Saturday, October 28, 2017
Judge Ellen Segal Huvelle (D.D.C.) ruled this week that the Defense Department's enhanced vetting policies for noncitizen-soldiers who seek to apply for expedited citizenship under federal law likely violates the Administrative Procedure Act. The court also provisionally certified a class in the case, and certified a class in a related case challenging a different aspect of the same problem.
The rulings are significant, even if preliminary, wins for the two groups of noncitizens soldiers in their efforts to apply for citizenship by virtue of their military service. The rulings are also a significant setback for the DOD's efforts to ramp-up security screenings for noncitizen soldiers before they can apply for citizenship, and yet another setback for the administration in its immigration policies.
One ruling, Kirwa v. DOD, says that the DOD's failure to issue a certain form, the N-426, to noncitizen reservists who applied for service before October 13, 2017, and who were (and are) awaiting assignment to basic training likely violates the APA. (The N-426 is a form that simply certifies a noncitizen-soldier's military service. It's a requirement for a noncitzien reservists and active-duty soldiers to apply for an expedited path to citizenship under federal law.) That same ruling also provisionally certifies a class; a related ruling, Nio v. DOD, later this week certified a class in a different case (more below).
Kirwa arose when DOD changed course in the spring of 2017 and began to decline requests for a certain form, the N-426, which simply certifies a noncitizen soldier's military service as a prerequisite to his or her citizenship application, to noncitizen reservists who were awaiting assignment to basic training. (DOD previously issued the N-426 to noncitizen reservists during this period, although an earlier policy change, in September 2016, led to some earlier delays in issuing the form.) Plaintiffs sued to get the DOD to issue the forms, but DOD then issued new policy guidance on October 13, 2017. The new guidance imposed additional security-vetting requirements before the DOD would issue the N-426 to noncitizen-reservists, further delaying the plaintiffs' ability to apply for citizenship (and subjecting them to deportation proceedings in the meantime). The plaintiffs amended their complaint and motion for class certification based on the new guidance.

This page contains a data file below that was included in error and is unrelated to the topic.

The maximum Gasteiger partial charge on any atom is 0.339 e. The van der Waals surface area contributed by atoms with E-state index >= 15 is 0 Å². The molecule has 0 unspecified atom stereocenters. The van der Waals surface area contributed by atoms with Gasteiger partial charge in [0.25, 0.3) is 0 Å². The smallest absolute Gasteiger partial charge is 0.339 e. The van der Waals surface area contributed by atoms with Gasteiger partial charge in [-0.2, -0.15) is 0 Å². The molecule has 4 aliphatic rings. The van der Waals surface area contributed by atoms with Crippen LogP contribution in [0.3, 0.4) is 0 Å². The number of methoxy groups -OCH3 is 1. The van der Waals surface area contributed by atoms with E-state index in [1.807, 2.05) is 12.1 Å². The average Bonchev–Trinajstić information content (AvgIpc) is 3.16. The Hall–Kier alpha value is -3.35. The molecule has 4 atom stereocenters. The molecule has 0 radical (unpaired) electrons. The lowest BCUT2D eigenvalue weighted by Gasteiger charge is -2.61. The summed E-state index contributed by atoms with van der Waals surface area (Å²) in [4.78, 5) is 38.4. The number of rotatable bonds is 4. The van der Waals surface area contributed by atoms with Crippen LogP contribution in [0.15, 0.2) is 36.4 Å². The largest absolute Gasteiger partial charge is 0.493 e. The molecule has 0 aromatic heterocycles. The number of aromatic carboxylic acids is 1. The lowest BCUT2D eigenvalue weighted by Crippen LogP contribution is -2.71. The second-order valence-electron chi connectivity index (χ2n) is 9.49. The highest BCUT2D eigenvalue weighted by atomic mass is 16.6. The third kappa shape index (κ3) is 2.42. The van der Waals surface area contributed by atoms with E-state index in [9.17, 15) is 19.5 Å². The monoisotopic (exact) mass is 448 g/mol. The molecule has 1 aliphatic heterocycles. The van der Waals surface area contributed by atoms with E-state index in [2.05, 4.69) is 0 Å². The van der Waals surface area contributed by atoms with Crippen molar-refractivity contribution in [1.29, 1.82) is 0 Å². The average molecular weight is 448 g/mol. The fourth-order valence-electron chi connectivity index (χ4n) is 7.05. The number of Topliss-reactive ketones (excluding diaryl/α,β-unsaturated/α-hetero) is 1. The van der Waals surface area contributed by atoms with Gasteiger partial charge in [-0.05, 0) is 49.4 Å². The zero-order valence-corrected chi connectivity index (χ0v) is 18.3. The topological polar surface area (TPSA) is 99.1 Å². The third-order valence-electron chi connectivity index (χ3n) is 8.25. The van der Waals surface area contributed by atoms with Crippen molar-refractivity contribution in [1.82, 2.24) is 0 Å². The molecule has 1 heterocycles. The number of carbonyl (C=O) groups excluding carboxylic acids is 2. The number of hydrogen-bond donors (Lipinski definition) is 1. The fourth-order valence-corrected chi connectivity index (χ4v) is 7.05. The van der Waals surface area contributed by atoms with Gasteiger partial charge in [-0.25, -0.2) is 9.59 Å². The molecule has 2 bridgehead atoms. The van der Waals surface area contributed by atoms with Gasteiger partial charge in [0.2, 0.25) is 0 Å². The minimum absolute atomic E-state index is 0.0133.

The court ruled that the plaintiffs were likely to succeed on the merits of their Administrative Procedure Act claim, because the "DOD offered no reasoned explanation for this change, thereby suggesting that DOD's decision was an arbitrary and capricious one." (The court ruled that it could hear the case under the APA, despite the government's claim that the APA didn't reach this kind of decisionmaking and despite the government's claim that the case touched on national security.) Moreover, the court said that the October 13 guidance changed the ground-rules for the plaintiffs, who enlisted based on very different policies and processes for noncitizen-reservists to apply for expedited citizenship. The court granted the plaintiffs' motion for a preliminary injunction and provisionally certified a class (noting that it included about 2,000 individuals).
In Nio, the court certified a class of noncitizen-soldiers who had a completed N-426 form and applied for expedited citizenship with DHS, but were held up because of DOD's enhanced vetting processes. (The court noted that there are about 400 to 500 members of the class.)